Despite being labeled a “comedy” or even a “dark comedy,” I don’t recall ever really laughing at, or during, Lucky Hank. I may also be missing what black/dark comedy is if this is listed as one. The main dude, Hank, is the head of a college English department. He doesn’t murder anybody. He doesn’t have a secret drug habit or scheme to commit any sort of crime or otherwise do anything dark. He’s a tenured professor who lives what, by all accounts, is a pretty good life. Nice house, smart/pretty wife, respect at work… He’s just middle-aged and kind of dissatisfied with the direction his career has taken. And is kinda cranky. That’s not dark; that’s just living. So, if the show isn’t funny (and, honestly, doesn’t put much effort into being funny) and isn’t in any way dark, how do we call it a black/dark comedy? Quite a conundrum.
I have a queue of unread books that’s about 45 titles long. These are electronic books I purchased and currently own. I don’t commute anymore, and my reading has fallen off dramatically. One of those books sitting there gathering digital dust is Straight Man by Richard Russo. The novel on which this series, Lucky Hank, is based. A fact I knew nothing about until I read it about five minutes ago. But I do recall being attracted to the concept of the white dude, college English professor going through a midlife crisis. A favorite of every literary fiction author ever. Including, for instance, Michael Chabon’sWonder Boys and the inspiration for that book, Chuck Kinder’s Honeymooners. Academia, man. It’s the drug that no writer can avoid. Writers writing about writing. Or vain writers struggling to write and/or manage other writers. My point is, this show spoke to me the same way the idea of Straight Man did — even though I had no idea they were related. Unfortunately for this series, The Chair exists. And beat it to series by eighteen months. And is, ultimately, a way better series. Even though it got canceled — because nobody wants adult dramadies anymore.
Let’s talk about Hank. In the context of Bob Odenkirk. Hank is the everything character. His name is in the title, and he dominates the screen time as the English chair of a no-name, mid-tier university in PA. The show is nominally a workplace comedy. Which makes sense since it was developed by The Office’sPaul Lieberstein (aka Toby Flenderson). But it isn’t really an ensemble in the typical way a workplace sitcom would be. It’s Odenkirk’s show, and Hank is the sun, moon and stars. The issue — and I feel bad saying this — Bob is not the world’s strongest actor unless he’s in scenes with strong actors. He’s good in the scenes with Mireille Enos, who plays his wife. And reasonably funny when in scenes with comedy series vet, Diedrich Bader, who plays his over-the-top best friend. But outside of that, it feels like he’s stretching. He feels unmoored. Like he doesn’t have that acting partner anchor the way he did, for instance, with Rhea Seehorn on Better Caul Saul. And I don’t know if it’s the writing or what, but his performance is a little… float-y. And his supporting cast isn’t given enough to do — or in most cases isn’t strong enough — to make up the difference.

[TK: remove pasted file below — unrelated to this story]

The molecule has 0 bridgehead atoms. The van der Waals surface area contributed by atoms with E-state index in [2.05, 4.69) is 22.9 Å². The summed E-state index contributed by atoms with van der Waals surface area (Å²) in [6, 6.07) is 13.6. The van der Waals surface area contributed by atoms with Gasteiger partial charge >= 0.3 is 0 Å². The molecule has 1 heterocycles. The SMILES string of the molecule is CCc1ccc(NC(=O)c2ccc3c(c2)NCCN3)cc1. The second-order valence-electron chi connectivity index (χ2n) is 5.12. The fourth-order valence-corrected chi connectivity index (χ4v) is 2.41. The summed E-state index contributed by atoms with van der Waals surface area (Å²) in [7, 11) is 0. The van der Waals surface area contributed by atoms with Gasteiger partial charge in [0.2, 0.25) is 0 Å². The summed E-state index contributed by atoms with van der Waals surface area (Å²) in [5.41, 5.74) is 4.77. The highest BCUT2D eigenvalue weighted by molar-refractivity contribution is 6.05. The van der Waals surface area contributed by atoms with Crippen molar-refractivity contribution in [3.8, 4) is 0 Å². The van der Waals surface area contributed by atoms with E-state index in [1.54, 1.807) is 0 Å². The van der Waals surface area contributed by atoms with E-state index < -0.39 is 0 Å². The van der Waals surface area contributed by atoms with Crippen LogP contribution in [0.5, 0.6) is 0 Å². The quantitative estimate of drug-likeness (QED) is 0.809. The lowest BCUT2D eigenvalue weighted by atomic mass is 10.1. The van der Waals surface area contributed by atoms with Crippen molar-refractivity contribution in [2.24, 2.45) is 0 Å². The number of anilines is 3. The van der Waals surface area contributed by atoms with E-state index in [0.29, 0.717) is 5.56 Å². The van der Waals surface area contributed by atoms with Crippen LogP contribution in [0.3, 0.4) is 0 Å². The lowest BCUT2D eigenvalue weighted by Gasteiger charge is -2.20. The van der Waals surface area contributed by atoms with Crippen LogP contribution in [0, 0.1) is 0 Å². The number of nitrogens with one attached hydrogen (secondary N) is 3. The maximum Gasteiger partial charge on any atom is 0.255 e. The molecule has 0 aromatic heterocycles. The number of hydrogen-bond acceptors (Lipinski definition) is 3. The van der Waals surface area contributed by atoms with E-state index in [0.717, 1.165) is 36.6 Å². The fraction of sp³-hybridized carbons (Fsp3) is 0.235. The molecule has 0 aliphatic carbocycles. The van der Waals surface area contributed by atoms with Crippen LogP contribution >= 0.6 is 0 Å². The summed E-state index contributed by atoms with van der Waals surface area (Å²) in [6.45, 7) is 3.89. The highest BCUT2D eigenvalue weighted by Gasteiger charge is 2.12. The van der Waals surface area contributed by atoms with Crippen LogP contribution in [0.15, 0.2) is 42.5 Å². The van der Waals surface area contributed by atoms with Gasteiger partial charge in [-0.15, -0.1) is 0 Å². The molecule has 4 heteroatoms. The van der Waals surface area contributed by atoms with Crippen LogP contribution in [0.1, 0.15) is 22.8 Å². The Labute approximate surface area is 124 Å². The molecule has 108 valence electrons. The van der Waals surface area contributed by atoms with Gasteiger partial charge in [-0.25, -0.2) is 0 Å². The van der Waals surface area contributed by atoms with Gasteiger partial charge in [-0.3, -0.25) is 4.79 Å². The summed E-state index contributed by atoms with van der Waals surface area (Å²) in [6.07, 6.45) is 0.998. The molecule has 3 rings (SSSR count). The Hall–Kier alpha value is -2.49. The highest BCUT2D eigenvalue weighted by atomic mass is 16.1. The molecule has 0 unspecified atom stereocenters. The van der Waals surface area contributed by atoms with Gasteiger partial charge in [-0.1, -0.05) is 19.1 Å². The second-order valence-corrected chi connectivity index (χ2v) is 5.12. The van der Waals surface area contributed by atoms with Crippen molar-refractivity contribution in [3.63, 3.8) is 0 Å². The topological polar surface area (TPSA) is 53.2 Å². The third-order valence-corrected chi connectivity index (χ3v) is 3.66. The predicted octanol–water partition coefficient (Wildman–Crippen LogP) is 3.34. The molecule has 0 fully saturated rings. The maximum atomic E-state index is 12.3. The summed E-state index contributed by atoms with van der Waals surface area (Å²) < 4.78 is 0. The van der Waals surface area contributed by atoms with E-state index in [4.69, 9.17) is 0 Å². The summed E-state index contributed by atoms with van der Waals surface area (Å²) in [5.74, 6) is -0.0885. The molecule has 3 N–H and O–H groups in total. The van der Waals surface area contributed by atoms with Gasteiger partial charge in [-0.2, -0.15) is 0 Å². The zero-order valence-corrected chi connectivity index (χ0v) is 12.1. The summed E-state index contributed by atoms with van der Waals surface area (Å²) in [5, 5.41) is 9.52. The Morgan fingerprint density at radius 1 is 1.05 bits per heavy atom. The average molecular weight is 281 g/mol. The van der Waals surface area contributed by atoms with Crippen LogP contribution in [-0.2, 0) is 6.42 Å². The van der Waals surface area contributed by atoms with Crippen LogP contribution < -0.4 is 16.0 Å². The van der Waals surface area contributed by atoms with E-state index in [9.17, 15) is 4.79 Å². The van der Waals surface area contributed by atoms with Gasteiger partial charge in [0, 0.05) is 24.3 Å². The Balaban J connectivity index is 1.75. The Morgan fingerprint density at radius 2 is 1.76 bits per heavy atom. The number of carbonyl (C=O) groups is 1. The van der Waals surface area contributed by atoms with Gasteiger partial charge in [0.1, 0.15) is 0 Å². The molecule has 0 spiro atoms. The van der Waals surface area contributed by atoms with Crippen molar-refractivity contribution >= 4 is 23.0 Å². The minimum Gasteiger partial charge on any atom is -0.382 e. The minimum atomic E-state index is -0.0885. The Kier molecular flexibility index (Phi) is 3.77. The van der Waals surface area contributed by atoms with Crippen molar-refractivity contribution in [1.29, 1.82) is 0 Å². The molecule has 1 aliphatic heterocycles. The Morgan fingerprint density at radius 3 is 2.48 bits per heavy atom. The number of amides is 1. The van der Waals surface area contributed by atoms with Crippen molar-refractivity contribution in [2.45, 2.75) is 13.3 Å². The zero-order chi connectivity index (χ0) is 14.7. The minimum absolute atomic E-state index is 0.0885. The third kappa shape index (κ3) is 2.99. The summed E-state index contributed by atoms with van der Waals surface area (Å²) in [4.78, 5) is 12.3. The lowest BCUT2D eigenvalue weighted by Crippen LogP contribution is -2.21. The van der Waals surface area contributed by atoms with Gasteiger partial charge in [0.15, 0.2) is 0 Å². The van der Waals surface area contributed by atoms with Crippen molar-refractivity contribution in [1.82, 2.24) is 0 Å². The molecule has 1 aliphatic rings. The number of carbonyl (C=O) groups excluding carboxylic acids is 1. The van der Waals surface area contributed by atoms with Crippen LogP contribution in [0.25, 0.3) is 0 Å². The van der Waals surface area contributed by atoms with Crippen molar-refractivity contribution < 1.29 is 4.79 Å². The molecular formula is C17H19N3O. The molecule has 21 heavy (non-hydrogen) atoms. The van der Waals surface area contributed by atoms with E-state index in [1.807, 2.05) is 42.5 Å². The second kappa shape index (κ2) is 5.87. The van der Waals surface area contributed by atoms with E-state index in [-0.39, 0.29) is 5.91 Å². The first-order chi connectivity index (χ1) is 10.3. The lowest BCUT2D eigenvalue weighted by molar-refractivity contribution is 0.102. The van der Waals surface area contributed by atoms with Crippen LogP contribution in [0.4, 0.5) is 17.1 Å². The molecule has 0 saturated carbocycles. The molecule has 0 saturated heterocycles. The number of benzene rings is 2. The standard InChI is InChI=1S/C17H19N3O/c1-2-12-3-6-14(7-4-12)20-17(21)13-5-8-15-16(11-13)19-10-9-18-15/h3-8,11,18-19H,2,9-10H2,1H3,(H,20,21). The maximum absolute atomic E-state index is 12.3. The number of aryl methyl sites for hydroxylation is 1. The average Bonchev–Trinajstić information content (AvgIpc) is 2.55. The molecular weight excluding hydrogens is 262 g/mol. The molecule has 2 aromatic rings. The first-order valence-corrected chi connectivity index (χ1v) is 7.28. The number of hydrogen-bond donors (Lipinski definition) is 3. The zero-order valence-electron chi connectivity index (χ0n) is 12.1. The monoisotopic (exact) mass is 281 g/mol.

So what it all comes down to is that the series is boring. Absolutely nothing happens. There are no stakes. There is no real tension. There is barely a plot, and it’s unclear why we should dedicate hours of our time with this Hank fella. You keep waiting for that breaking point. For the narrative to catch fire in some way. But it just kind of keeps this mid-tempo hum. Adding in a strange, out-of-nowhere backstory that revolves around a suicide attempt that is just head-shakingly odd. And this whole thing where Hank “boxes” a goose that looks like Hipster Jr. Jr. did the CGI on her Switch, or like projected it on a sheet and had Odenkirk stand in front of it. I think this scene was somehow critical in the novel, but it just comes off as superfluous and stupid on the show. I think whomever stuck this in there missed the point and/or edited out some stuff that would have made it make any sense whatsoever. It’s just dumb.
Look, I wanted Bob to pull this one off. I think he’s probably one of the most beloved actors on TV. He seems like a nice dude, and has really carved out a niche for himself after being a sketch guy for years. His acting has markedly improved, but he needs someone who isn’t Toby Flenderson writing his lines and/or giving him direction in his dramatic turns. The way it is, the series presented super-flat. Actors sat in scenes at times looking as confused and disengaged as I probably did chilling on my couch. I don’t need everything to be The White Lotus or Succession. I don’t even need everything to be Better Call Saul. But if you’re advertising a comedy-drama, you have to be even a little bit funny. Or a little bit dramatic. Because if you ride that line of being neither, like Lucky Hank did, you end up satisfying absolutely nobody.